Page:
Campaigners urging police to investigate the deaths of thousands of mental health patients have taken their calls to Westminster.

Members of the Campaign to Save Mental Health Services in Norfolk and Suffolk have travelled to the capital to meet with Maria Caulfield, the government's minister for mental health.

They say police should probe into the deaths of more than 8,000 people who died while receiving mental health treatment in the region over a three year period.

The stark "unexpected deaths" figure was revealed last year following a review into the mortality data held by the Norfolk and Suffolk NHS Foundation Trust .

Since this review, the campaign group has called for police to investigate the circumstances of these deaths, arguing some may have crossed the threshold of corporate manslaughter.

The group says it has been gathering evidence for some of these cases, which will be presented to Ms Caulfield during a meeting on Tuesday.

The campaign will also reiterate its calls for a public inquiry into mental health deaths in the region.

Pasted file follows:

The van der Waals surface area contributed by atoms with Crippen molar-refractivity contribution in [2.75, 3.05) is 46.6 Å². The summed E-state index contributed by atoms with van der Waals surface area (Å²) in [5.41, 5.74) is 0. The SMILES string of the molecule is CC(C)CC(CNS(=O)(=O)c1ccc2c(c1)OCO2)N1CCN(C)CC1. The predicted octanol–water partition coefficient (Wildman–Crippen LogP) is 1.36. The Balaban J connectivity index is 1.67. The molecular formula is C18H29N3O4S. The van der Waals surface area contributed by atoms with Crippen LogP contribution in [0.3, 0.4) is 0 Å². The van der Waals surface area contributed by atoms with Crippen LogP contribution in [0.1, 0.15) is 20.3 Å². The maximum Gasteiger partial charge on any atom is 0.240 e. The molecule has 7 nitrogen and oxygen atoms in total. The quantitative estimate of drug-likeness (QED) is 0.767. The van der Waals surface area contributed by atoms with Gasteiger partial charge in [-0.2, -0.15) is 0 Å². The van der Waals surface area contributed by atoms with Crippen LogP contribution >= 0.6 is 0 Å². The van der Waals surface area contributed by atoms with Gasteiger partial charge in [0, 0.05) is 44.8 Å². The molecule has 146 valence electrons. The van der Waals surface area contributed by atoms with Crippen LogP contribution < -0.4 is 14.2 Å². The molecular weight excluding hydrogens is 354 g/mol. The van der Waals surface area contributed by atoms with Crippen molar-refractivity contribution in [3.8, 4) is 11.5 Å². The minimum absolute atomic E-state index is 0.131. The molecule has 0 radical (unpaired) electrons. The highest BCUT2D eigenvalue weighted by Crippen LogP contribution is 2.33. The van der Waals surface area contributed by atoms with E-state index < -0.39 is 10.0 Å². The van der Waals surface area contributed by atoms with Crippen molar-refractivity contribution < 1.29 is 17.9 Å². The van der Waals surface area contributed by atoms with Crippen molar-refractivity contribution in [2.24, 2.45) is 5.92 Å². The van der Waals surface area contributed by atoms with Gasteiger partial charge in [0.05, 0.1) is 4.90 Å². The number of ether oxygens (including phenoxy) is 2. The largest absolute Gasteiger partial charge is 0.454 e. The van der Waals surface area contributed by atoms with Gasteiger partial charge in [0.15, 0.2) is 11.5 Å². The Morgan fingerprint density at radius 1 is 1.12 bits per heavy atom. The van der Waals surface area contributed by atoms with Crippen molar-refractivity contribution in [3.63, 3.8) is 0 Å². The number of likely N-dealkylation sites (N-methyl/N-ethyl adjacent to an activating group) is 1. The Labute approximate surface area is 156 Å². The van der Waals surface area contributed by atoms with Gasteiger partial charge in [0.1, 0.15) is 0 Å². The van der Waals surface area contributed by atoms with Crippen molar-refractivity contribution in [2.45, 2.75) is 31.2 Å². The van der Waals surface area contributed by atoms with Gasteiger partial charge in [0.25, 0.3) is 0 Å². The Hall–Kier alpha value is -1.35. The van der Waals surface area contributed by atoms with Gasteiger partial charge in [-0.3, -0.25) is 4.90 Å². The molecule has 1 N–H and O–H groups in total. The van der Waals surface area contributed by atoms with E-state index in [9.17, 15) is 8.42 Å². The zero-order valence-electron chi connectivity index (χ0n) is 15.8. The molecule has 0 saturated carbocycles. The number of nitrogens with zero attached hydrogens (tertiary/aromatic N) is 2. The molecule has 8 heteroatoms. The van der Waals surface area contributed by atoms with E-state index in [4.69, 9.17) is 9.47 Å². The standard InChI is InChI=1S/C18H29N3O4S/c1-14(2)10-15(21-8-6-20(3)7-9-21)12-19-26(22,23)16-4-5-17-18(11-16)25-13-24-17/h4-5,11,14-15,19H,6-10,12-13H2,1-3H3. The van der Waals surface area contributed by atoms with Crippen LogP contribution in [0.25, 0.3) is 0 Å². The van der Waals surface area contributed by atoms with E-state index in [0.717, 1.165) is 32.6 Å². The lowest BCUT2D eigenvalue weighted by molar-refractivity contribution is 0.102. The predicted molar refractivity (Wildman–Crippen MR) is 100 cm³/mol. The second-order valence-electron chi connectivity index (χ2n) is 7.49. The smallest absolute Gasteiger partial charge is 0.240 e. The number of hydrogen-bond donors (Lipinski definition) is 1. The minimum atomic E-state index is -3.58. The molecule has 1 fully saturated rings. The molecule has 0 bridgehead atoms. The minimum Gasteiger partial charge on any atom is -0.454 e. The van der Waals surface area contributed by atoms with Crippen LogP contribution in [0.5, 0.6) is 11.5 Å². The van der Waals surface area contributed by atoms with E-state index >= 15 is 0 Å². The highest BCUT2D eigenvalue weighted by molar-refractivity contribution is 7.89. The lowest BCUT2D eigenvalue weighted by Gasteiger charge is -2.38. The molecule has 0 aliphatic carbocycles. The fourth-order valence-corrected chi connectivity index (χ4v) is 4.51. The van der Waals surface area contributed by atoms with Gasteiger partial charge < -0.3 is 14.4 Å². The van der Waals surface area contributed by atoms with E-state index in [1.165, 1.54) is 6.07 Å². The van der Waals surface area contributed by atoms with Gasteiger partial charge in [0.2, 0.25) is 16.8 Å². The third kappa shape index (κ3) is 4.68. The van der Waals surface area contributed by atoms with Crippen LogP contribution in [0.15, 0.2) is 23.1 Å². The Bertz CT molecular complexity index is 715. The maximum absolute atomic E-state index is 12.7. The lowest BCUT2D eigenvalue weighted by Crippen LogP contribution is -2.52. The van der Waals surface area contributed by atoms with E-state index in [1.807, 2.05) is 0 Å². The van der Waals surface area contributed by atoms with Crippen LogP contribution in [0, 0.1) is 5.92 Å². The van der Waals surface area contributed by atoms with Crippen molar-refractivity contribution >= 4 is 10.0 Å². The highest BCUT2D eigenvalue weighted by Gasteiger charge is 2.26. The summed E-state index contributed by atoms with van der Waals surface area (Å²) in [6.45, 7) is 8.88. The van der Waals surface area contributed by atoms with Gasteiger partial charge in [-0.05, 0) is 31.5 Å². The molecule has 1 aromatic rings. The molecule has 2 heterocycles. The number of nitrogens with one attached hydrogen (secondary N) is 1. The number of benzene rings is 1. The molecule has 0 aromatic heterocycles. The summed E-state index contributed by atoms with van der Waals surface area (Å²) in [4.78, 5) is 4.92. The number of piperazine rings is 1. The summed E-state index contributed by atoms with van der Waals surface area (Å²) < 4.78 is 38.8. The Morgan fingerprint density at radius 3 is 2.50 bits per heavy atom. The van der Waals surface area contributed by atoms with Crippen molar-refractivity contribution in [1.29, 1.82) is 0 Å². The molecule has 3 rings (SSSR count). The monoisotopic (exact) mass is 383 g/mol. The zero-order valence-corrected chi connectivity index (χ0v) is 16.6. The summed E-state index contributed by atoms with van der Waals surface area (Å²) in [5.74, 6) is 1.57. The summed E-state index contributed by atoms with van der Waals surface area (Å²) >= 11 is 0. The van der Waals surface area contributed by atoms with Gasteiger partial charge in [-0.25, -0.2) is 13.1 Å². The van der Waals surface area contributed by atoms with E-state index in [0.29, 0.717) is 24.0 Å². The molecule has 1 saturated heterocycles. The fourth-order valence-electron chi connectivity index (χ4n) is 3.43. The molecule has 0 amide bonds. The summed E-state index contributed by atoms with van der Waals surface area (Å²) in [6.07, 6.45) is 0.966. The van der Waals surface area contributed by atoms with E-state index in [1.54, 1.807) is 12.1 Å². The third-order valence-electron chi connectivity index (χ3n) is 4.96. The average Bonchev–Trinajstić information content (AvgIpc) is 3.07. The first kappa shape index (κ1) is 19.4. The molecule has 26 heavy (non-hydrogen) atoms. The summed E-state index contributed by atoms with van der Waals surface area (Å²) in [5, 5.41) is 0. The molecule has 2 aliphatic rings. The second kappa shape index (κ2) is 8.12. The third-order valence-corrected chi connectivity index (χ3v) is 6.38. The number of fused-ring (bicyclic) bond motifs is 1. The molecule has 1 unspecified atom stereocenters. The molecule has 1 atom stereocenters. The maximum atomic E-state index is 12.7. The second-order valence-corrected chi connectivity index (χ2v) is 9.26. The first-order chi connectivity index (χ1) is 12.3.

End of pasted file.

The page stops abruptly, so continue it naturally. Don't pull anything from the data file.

A group spokesman said the situation had turned into "the largest deaths crisis in the history of the NHS".

It comes almost two years after the same group travelled to parliament with calls for a public inquiry into the crisis.

The calls were recently backed by Norfolk County Council, which wrote to the government highlighting their concerns.

However, local NHS bosses sparked fury last month with their own letter warning an inquiry could put patient care at risk.

In a joint statement, bosses from NSFT and the region's integrated care board argued the "time and energy" an inquiry would take from leaders would "inevitably compromise services".

The mental health campaign last met with MPs in London in July 2022, but calls for an inquiry have intensified since then.